Just where do sustainable development principles fit in the higher education IT sector and can they be applied to open source computing? There appears to be 3 areas where the case for open source can be considered and there maybe more, these are technical, academic and support.


There are many different definitions of sustainable development. For argument's sake I am using the following Bruntland (1987) definition from the United Nations which is also the preferred definition by my institution:

{{{Development which meets the needs of the present without compromising the ability of future generations to meet their needs. (Bruntland Report)}}}

Technical/ Systems

Once you've taken into account the cost of security, licensing, hardware and support demands of commercial systems is there really a case left for them to be considered as reliable or stable as their community led open source counterparts? Looking at it from this point of view the Apache web server platform would appear to be a good example of this.

ICT development made easier for some with FLOSS

The OpenCD project in collaboration with the UK Department for International Development has distributed 55,000 custom versions of their OpenCD with the free magazine Developments. The magazine also features an article called ‘Free to Share’ which draws comparisons between FLOSS (free, libre, open source software) and its commercial counterparts. There are examples of the FLOSS approach being adopted in Brazilian, Namibian and Spanish schools and the article ends with some possible implications for international and educational development.

The OpenCD consists of open source software that is compatible with Microsoft Windows PCs and available for free from the OpenCD project website. The magazine Developments is produced by the UK Department for International Development and distributed to embassies and charities globally. It is also available online

Academic/ Applications

Then there's the possibility of using open source academically like web based content management systems such as the virtual learning environment Moodle or the forum software PHP Bulletin Board or even Wikis like this. Add to that the current fascination with educational implications of Blogging, Pod Casting, (insert the next technology here) and the list literally goes on. I have recently been impressed with the simplest fundamental change like moving from Internet Explorer to Firefox and noticed how it has improved my information searching, management and overall productivity.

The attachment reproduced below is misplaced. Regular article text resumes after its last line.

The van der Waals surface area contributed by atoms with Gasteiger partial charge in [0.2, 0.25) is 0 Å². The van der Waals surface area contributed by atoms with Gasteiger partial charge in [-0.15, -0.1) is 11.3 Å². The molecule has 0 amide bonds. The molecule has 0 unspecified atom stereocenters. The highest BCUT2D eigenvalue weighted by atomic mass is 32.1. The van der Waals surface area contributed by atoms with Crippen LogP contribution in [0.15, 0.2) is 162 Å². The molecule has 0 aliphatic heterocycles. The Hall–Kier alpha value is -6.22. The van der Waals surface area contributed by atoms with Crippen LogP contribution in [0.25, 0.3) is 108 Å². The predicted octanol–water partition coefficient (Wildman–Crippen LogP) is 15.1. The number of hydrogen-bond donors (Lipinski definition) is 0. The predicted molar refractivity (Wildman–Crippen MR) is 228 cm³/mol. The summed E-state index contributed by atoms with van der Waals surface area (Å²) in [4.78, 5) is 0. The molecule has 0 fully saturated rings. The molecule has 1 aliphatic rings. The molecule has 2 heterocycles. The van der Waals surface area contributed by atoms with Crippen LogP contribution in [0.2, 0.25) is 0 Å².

Laptop for every kid will create 1/2 billion programmers More kids laptop images

Nicholas Negroponte (founder of Wired magazine and MIT Media lab) is suggesting the $100 laptop will create 1/2 billion open source programmers by shipping it with development tools. The price means developing countries who would not normally have considered making computing available on such a large scale are now seriously considering it. The accessible price is largely due to the inclusion of 'free' open source software and advances in hardware. Negroponte was demonstrating a working prototype of the laptop at the World Summit on Information Society (WSIS 16-18 November 2005). Read the full interview here:,1282,69615,00.html?tw=rss.CUL

Microsoft’s presence at the summit showcased the Namibian pathfinder project which used refurbished computers and ICT trained teachers to tackle the issues faced in using computers in education in Africa. See the Microsoft press office for WSIS here for full story and video.

Support/ Standards

Standards are another area where I see open source out competing proprietary or commercial formats. The aforementioned pod casting is based on the phenomenal success of the mp3 for delivering audio but this is just one segment of the content arena. There are also many other formats and standards to aid with education as we move further towards more e-learning including things like interoperability (Learning Design, Question Test Interoperability) and accessibility.

WEEE - Waste Electrical and Electronic Equipment

If you are looking to get rid of you old computing equipment please consider it’s re-use before disposing of it responsibly. The recent European legislation on Waste Electrical and Electronic Equipment should be able to advise you on this.

UK WEEE Legislation set-back

Draft implementation plans for the UK WEEE legislation have been set-back to spring 2006. UK energy minister Malcolm Wicks said “We have listened to the concerns expressed by both the business community and other stakeholders over the implementation process and have decided that more time is needed to get the implementation right,”.

The UK is not the only EU country behind implementing the far reaching WEEE and RoHS (Restriction of the Use of Hazardous Substances) directives both of which were due in August 2004.

The WEEE Man The WEEE man is made up of the average amount of electrical waste the a UK citizen produces in their lifetime. The WEEE man web site gives access to learning materials and a host of other WEEE resources including where to see this giant 7 meter, 3 tonne junk sculpture.


The OpenCD

Computer Aid International (computer re-use in developing countries)

December 2005 Embedding Sustainable Development into the Curriculum conference, York. Higher Education Academy; Information and Computer Sciences

November 2005 Developments, Free to Share by Bill Thompson. UK Department for International Development

November 2005 World Summit on Information Society WSIS, Tunis.

July 2005 Higher Education Funding Council for England (HEFCE) Report on Sustainable development in higher education

1987 The Bruntland Report, World Commission on Environment and Development (1987) Our Common Future; OUP

OSSWatchWiki: SustainableDevelopment (last edited 2013-04-15 13:56:28 by localhost)

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